The manufacturing process which produces ordinary portland cement, the ubiquitous ingredient in the concrete used around the world, is a major contributor to greenhouse gas emissions. Portland cement is the gray powder binder that mixes with water to form concrete, and manufacturers make about 5 billions tons of the stuff each year. For every ton of cement produced, the process creates approximately a ton of carbon dioxide, all of which accounts for roughly 7 percent of the world’s carbon dioxide emissions.
Economic studies indicate that the demand for concrete and thus portland cement will continue to grow each year, which means that anything that can be done to lessen the environmental impact of this production is a welcome step, and could even be a substantial money saver for companies that are required to pay carbon-emissions taxes.
Gaurav Sant is an associate professor of civil and environmental engineering at University of California - Los Angeles and UCLA’s Edward K. and Linda L. Rice professor of materials science. He's also a scientist with California NanoSystems Institute at UCLA who recently completed research that could eventually lead to methods of cement production that give off no carbon dioxide, the gas that composes 82 percent of greenhouse gases.
Sant has found that carbon dioxide released during cement manufacture could be captured and reused. The new research has been published in the journal Industrial and Engineering Chemistry Research.
Two steps in cement manufacturing are responsible for carbon emissions. To create cement, the raw material limestone is heated to about 750 degrees Celsius. This process, known as calcination, separates limestone into calcium oxide, or what's known as lime, and carbon dioxide gas. Lime is a corrosive and unstable solid, but when combined with water, a process called slaking, it forms a more stable compound called calcium hydroxide. Sixty-five percent of the carbon dioxide emitted during the production of cement comes from this calcination process.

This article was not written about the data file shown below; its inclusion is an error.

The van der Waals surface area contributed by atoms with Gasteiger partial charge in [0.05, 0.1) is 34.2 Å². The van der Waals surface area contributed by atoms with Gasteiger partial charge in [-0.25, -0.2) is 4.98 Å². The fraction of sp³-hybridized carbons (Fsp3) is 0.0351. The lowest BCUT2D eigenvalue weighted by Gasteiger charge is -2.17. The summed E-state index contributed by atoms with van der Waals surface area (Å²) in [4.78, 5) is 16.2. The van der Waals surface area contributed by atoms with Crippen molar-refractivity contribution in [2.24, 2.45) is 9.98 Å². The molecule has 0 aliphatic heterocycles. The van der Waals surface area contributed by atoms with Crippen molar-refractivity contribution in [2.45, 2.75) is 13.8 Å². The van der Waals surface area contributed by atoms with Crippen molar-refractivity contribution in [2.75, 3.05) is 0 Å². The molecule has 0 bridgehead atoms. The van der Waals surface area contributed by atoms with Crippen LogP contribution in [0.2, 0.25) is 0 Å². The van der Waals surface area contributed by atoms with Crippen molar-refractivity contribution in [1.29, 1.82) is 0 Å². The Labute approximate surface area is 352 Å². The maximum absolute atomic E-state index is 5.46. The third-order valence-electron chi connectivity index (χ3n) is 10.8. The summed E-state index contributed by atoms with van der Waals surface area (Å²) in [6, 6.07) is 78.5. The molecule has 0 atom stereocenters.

A material known as tricalcium silicate is the major compound in portland cement. This material hardens like stone when it is combined with water, which is what makes cemet the perfect binder. Tricalcium silicate is produced by combining lime with silica-containing sand and heating the mixture to 1,500 degrees Celsius. Thirty-five percent of the carbon dioxide emitted during the production of cement is given off by this process of heating the tricalcium silicate compound.
Sant and his team showed that the carbon dioxide given off during calcination can be captured and recombined with calcium hydroxide to recreate limestone — creating a cycle in which no carbon dioxide is released into the air. In addition, about 50 percent less heat is needed throughout the production cycle, since no additional heat is required to ensure the formation of tricalcium silicate.
The laboratory research that Sant and his colleagues have done was conducted on a small sample size, but Sant believes that the time is right to move into the mainstream with this idea.